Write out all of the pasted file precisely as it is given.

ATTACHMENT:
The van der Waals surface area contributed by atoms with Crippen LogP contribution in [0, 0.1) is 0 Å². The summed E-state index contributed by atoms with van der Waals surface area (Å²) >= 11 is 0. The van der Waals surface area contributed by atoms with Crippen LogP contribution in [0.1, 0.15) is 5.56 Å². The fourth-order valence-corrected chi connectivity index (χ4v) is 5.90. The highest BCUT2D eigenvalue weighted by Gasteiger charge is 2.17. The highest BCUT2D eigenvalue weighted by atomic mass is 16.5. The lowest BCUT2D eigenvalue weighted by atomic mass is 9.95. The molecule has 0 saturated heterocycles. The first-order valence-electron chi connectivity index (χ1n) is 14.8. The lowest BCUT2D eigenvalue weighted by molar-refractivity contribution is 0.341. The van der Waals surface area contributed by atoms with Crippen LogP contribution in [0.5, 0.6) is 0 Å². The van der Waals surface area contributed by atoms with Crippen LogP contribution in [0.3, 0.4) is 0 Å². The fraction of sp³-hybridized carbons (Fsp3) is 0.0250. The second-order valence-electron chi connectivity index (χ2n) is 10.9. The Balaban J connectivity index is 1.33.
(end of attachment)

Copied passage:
The van der Waals surface area contributed by atoms with Crippen LogP contribution in [0, 0.1) is 0 Å². The summed E-state index contributed by atoms with van der Waals surface area (Å²) >= 11 is 0. The van der Waals surface area contributed by atoms with Crippen LogP contribution in [0.1, 0.15) is 5.56 Å². The fourth-order valence-corrected chi connectivity index (χ4v) is 5.90. The highest BCUT2D eigenvalue weighted by Gasteiger charge is 2.17. The highest BCUT2D eigenvalue weighted by atomic mass is 16.5. The lowest BCUT2D eigenvalue weighted by atomic mass is 9.95. The molecule has 0 saturated heterocycles. The first-order valence-electron chi connectivity index (χ1n) is 14.8. The lowest BCUT2D eigenvalue weighted by molar-refractivity contribution is 0.341. The van der Waals surface area contributed by atoms with Crippen LogP contribution in [0.5, 0.6) is 0 Å². The van der Waals surface area contributed by atoms with Crippen LogP contribution in [0.3, 0.4) is 0 Å². The fraction of sp³-hybridized carbons (Fsp3) is 0.0250. The second-order valence-electron chi connectivity index (χ2n) is 10.9. The Balaban J connectivity index is 1.33.